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Jasmine Harris says Omaha mayoral race 'far from over' with more than 12,000 uncounted votes
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Omaha mayoral election

Jasmine Harris says Omaha mayoral race 'far from over' with more than 12,000 uncounted votes

Omaha Mayor Jean Stothert is sure to appear on next month’s general election ballot. But whom she will face remained an officially unsettled question Wednesday, with several thousand primary ballots still uncounted.

In incomplete results released late Tuesday evening, Stothert was the top vote-getter, receiving nearly 59% of the vote. Commercial real estate broker RJ Neary came in second, leading nonprofit leader Jasmine Harris by more than 1,700 votes.

Harris on Wednesday said the race isn’t decided until all the ballots have been counted. Neary’s communications director said the campaign is focused on connecting with voters over the next five weeks, even as they await the final vote count.

Election workers Wednesday were in the process of verifying and tabulating more than 12,000 absentee ballots. Those were the mail-in ballots that people turned in on Election Day, rather than mailing them in or dropping them in a drop box prior to the election.

Those results won’t be known until Friday afternoon. Depending on how the votes shake out among the five candidates who ran for mayor, Harris still has a path to pull ahead of Neary to face Stothert in the general election.

Harris

Harris

“This race is far from over,” Harris’ campaign tweeted Wednesday.

The math may not be on her side. For Harris to leapfrog Neary, she would need to win a significantly higher share of those 12,000 uncounted absentee votes than she did of the 52,500 early votes that were cast in the lead-up to Election Day.

Those 52,500 ballots represented the first batch of votes released at 8 p.m. Tuesday. Harris won 9.6% of them compared to Neary’s 17%.

If that percentage split holds true for the 12,000 remaining ballots, Neary’s margin would only increase. And Stothert is sure to get many of those votes — she took 60% of the 8 p.m. vote haul — and Kimara Snipes and Mark Gudgel, the other Democrats who ran, will also receive some.

In an interview, Harris noted that no one knows which pockets of Omaha the 12,000 ballots will represent, or to whom they’ll go. She said one of her campaign’s strategies leading up to Tuesday was to talk to as many voters as possible to ensure that early ballots were returned.

And, Harris said, the people who turned those ballots in waited until the last possible day to do so.

“They very well could have seen something or heard something that could have changed their minds,” she said.

“I’m real hopeful,” Harris said.

Wellesley Michael, Neary’s campaign communications director, said Wednesday the campaign will focus on connecting with voters in the coming weeks.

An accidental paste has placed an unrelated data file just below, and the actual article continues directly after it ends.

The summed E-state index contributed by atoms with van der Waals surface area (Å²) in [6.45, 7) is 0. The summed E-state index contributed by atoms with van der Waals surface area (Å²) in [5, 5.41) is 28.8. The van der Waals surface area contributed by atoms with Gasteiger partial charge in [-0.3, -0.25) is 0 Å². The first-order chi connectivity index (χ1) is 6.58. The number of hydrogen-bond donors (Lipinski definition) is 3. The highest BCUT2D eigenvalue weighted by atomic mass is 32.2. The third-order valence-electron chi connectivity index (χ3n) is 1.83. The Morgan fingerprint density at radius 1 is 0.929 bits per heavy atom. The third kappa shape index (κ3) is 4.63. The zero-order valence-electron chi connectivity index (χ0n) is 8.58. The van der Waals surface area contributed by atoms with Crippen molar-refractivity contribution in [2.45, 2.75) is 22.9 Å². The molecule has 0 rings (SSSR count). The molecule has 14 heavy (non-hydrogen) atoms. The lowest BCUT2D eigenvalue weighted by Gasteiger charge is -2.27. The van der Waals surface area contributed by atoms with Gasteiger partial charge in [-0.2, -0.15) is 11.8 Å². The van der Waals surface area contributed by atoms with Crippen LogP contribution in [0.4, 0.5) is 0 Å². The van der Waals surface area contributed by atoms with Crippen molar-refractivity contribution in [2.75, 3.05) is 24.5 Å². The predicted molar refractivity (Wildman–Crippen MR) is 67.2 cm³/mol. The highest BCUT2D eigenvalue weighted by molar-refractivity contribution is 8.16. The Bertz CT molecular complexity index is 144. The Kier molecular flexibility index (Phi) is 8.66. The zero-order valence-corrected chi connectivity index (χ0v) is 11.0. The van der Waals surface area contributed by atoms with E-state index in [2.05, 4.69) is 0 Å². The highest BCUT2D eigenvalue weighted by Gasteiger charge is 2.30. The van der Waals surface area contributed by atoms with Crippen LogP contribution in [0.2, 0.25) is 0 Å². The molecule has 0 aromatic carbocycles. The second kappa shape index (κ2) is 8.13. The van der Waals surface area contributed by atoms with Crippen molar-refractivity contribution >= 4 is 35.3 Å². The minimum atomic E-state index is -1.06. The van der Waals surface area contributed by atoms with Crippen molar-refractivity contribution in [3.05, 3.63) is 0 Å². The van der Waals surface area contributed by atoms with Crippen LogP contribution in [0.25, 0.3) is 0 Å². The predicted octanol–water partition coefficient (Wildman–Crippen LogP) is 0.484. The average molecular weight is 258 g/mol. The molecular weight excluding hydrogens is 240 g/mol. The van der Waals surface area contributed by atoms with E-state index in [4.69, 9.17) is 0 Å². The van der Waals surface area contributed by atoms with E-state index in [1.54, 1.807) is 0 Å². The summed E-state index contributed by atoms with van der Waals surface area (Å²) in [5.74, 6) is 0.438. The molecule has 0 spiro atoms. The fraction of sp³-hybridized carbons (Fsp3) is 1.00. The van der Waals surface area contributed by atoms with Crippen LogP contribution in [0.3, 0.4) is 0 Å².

“We’re excited looking at the votes that have come in so far, which have RJ advancing to the general,” she said. “We’ll continue to await the final results Friday as the last 12,000 votes are counted. We look forward to engaging more voters in the next five weeks and sharing RJ’s path forward.”

In a celebratory speech Tuesday night, Stothert congratulated Neary for moving on to the May election.

Regardless of the outcome Friday, Harris said she’s proud that everyday people were the focus on her campaign.

“It’s been really overwhelming,” Harris said. “People are saying I’m inspiring, but I’m inspired by the people because they are actually showing up and want to be engaged and involved in how we’re shaping our city.”

Why won’t the results of the 12,000 ballots be released until Friday?

An election official must look at each ballot envelope to ensure that the voter signed it, and that the signature is correct. That process is labor-intensive and could take until midday Thursday, Kruse said.

Workers must then open each envelope and prepare the ballots to be machine-counted. That process should conclude Friday, with the results then released sometime in the afternoon, Kruse said.

“We do not sacrifice accuracy for speed,” Kruse said.

Neary

Neary

The process is the same as has been used for previous elections, Kruse said. But higher participation in absentee voting left more uncounted votes than in previous city primaries.

Another 300 provisional ballots also still must be counted, Kruse said. Those are the ballots people fill out at polling locations when there are questions about a voter’s eligibility.

“We want to provide the voters a fair and accurate count,” Kruse said.

The uncounted ballots also have the potential to change the outcome of multiple Omaha City Council races.

Unofficially, turnout in the primary appears to have reached nearly 28.5%. Kruse had predicted turnout as high as 30%. Turnout in city primaries typically hovers near 20%.


reece.ristau@owh.com, 402-444-1127, @reecereports

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Reece covers Omaha City Hall, including the City Council and Mayor's Office, and how decisions by local leaders affect Omaha residents. He's a born-and-raised Nebraskan and UNL graduate. Follow him on Twitter @reecereports. Phone: 402-444-1127​

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